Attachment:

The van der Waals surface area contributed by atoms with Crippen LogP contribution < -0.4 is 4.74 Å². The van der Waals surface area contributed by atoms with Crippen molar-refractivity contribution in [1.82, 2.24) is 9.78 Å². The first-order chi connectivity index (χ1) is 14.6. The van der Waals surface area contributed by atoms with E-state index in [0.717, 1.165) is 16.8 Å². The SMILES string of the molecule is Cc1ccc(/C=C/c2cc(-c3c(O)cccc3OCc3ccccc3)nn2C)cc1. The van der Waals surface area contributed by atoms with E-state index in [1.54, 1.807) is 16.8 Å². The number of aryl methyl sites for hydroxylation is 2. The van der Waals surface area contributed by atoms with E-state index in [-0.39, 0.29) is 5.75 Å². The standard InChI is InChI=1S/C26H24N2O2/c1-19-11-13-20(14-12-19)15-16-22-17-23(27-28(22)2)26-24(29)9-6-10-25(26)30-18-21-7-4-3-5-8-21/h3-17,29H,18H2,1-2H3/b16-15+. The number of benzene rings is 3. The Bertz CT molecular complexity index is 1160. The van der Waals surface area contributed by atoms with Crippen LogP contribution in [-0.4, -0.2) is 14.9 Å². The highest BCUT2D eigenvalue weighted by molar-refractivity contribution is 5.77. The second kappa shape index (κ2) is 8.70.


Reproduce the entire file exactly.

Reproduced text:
The van der Waals surface area contributed by atoms with Crippen LogP contribution < -0.4 is 4.74 Å². The van der Waals surface area contributed by atoms with Crippen molar-refractivity contribution in [1.82, 2.24) is 9.78 Å². The first-order chi connectivity index (χ1) is 14.6. The van der Waals surface area contributed by atoms with E-state index in [0.717, 1.165) is 16.8 Å². The SMILES string of the molecule is Cc1ccc(/C=C/c2cc(-c3c(O)cccc3OCc3ccccc3)nn2C)cc1. The van der Waals surface area contributed by atoms with E-state index in [1.54, 1.807) is 16.8 Å². The number of aryl methyl sites for hydroxylation is 2. The van der Waals surface area contributed by atoms with E-state index in [-0.39, 0.29) is 5.75 Å². The standard InChI is InChI=1S/C26H24N2O2/c1-19-11-13-20(14-12-19)15-16-22-17-23(27-28(22)2)26-24(29)9-6-10-25(26)30-18-21-7-4-3-5-8-21/h3-17,29H,18H2,1-2H3/b16-15+. The number of benzene rings is 3. The Bertz CT molecular complexity index is 1160. The van der Waals surface area contributed by atoms with Crippen LogP contribution in [-0.4, -0.2) is 14.9 Å². The highest BCUT2D eigenvalue weighted by molar-refractivity contribution is 5.77. The second kappa shape index (κ2) is 8.70.